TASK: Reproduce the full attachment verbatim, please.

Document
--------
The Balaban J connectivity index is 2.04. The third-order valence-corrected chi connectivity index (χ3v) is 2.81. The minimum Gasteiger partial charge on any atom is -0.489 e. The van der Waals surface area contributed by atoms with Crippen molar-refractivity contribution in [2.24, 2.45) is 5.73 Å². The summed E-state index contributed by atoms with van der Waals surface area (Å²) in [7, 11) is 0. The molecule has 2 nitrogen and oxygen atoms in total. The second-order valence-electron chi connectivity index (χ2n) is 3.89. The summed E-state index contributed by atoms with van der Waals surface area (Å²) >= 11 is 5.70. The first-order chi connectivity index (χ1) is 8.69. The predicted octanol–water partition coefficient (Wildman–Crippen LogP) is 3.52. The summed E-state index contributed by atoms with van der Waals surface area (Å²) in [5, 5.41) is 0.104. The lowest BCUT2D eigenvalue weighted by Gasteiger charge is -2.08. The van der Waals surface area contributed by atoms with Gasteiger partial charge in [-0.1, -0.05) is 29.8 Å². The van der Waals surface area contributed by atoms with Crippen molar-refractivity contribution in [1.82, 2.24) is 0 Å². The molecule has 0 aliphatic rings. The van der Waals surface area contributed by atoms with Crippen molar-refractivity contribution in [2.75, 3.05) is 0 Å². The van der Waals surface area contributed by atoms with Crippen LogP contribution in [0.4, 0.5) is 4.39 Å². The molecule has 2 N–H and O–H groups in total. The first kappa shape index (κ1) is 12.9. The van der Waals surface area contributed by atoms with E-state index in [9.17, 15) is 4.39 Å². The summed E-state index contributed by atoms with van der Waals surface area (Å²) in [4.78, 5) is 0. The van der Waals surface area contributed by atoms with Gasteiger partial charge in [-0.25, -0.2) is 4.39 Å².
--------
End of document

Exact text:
The Balaban J connectivity index is 2.04. The third-order valence-corrected chi connectivity index (χ3v) is 2.81. The minimum Gasteiger partial charge on any atom is -0.489 e. The van der Waals surface area contributed by atoms with Crippen molar-refractivity contribution in [2.24, 2.45) is 5.73 Å². The summed E-state index contributed by atoms with van der Waals surface area (Å²) in [7, 11) is 0. The molecule has 2 nitrogen and oxygen atoms in total. The second-order valence-electron chi connectivity index (χ2n) is 3.89. The summed E-state index contributed by atoms with van der Waals surface area (Å²) >= 11 is 5.70. The first-order chi connectivity index (χ1) is 8.69. The predicted octanol–water partition coefficient (Wildman–Crippen LogP) is 3.52. The summed E-state index contributed by atoms with van der Waals surface area (Å²) in [5, 5.41) is 0.104. The lowest BCUT2D eigenvalue weighted by Gasteiger charge is -2.08. The van der Waals surface area contributed by atoms with Gasteiger partial charge in [-0.1, -0.05) is 29.8 Å². The van der Waals surface area contributed by atoms with Crippen molar-refractivity contribution in [1.82, 2.24) is 0 Å². The molecule has 0 aliphatic rings. The van der Waals surface area contributed by atoms with Crippen molar-refractivity contribution in [2.75, 3.05) is 0 Å². The van der Waals surface area contributed by atoms with Crippen LogP contribution in [0.4, 0.5) is 4.39 Å². The molecule has 2 N–H and O–H groups in total. The first kappa shape index (κ1) is 12.9. The van der Waals surface area contributed by atoms with E-state index in [9.17, 15) is 4.39 Å². The summed E-state index contributed by atoms with van der Waals surface area (Å²) in [4.78, 5) is 0. The van der Waals surface area contributed by atoms with Gasteiger partial charge in [-0.25, -0.2) is 4.39 Å².